On some level though, I can’t blame those who don’t care. NASA’s recent history with Mars has been a spotty one — after a string of successful fly-bys and probe landings in the early-to-mid 70s, NASA returned to the red planet with the Pathfinder mission in 1997 (I was in third grade at the time, and utterly, utterly enthralled by the whole thing), but such incidents seem to be the exceptions. According to Reuters, 26 out of 40 Mars missions have either gone awry or gone up in (perhaps not always metaphorical) smoke — not terribly heartening odds, especially since Curiosity’s landing is going to be one of the trickiest yet.
Failure, sad to say, is most definitely an option.
That’s to say nothing of the fact that there’s just so much stuff going on right now. The Olympics. The mess in Syria. Tropical storms. Even decidedly niche events like the Apple v. Samsung weigh heavily on some people’s minds. And, you know, some people are only concerned with what’s going to be on television tonight. There’s nothing wrong with that either.
There’s also a slight sexiness problem. Now, putting a man on the moon — that was something that really brought people together. If you’ll forgive me for sentimentalizing a moment I (nor many of you) weren’t a part of, that day in July 1969 pushed us all forward, if only just a little bit. Perhaps naturally, landing a car-sized robot on the surface of another planet just doesn’t seem as weighty or substantial, despite the sheer complexity of what’s involved and what it could lead to. We didn’t put our footprints on Mars. We haven’t put lives on the line. Not yet, anyway.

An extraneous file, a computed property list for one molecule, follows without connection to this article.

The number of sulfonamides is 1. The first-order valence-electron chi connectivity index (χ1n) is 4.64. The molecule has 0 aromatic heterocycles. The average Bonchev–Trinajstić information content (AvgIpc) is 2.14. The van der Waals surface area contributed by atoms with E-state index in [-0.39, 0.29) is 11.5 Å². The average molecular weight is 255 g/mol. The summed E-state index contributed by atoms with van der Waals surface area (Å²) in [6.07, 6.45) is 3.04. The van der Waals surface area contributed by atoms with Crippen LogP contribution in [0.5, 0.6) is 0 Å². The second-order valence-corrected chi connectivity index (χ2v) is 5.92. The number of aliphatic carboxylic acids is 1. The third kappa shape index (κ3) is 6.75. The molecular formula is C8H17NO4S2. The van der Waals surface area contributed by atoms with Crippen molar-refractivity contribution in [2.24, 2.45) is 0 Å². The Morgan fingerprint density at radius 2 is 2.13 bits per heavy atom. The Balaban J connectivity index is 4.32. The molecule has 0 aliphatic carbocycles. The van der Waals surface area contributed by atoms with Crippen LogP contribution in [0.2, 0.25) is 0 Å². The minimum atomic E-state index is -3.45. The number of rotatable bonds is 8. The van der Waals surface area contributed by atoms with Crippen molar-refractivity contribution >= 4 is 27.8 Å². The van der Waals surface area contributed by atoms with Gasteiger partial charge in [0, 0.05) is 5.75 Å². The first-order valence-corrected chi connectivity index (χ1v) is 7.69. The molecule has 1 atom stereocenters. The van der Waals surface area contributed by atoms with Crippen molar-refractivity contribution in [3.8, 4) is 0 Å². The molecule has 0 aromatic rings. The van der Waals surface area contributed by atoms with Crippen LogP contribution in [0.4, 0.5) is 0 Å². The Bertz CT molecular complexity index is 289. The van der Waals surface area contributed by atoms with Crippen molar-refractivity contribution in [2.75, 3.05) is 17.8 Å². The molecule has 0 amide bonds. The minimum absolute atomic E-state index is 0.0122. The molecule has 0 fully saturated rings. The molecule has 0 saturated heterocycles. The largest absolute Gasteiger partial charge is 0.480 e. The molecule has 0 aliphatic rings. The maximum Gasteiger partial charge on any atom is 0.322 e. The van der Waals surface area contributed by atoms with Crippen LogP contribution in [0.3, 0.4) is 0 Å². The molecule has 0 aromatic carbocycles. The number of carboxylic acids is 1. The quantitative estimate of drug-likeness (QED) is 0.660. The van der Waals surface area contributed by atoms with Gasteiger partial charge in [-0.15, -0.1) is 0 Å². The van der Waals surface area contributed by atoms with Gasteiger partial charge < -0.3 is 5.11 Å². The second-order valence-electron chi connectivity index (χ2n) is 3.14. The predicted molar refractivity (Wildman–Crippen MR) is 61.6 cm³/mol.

So, yes, there are plenty of reasons why people can’t be bothered to care about rover wheeling its way around a planet that’s roughly 35 million miles away. But if you find yourself feeling a twinge of curiosity about that relatively tiny machine born of lofty ambitions, here’s why you should care about what happens tonight.
First off, humanity is reaching out to plop (fine, another) something of its own creation onto another world. Just think about that for a minute. Louis C.K. has a great bit (that many of you have probably already seen, so indulge me) about how a guy he sat next to on a plane was moaning about flaky in-flight WiFi while he was encased in a streamlined metal tube powering its way through the friggin’ sky at 600 miles per hour. The point is, there’s a tendency for people to get wrapped up in the earth-bound, and it’s always nice for a change of pace.
What’s more, with Curiosity, NASA’s not just reaching toward the heavens — it’s planning to learn as much as it can from them. You have to admit, there’s something more than a little wonderful about that. There’s untold value in what we can learn from Curiosity, though the information the rover is able to glean may not be immediately useful. What’s the point in learning about Mars’ past? To expand upon the corpus of human knowledge! To understand our crazy, hectic, beautiful universe even a fraction of a percent better.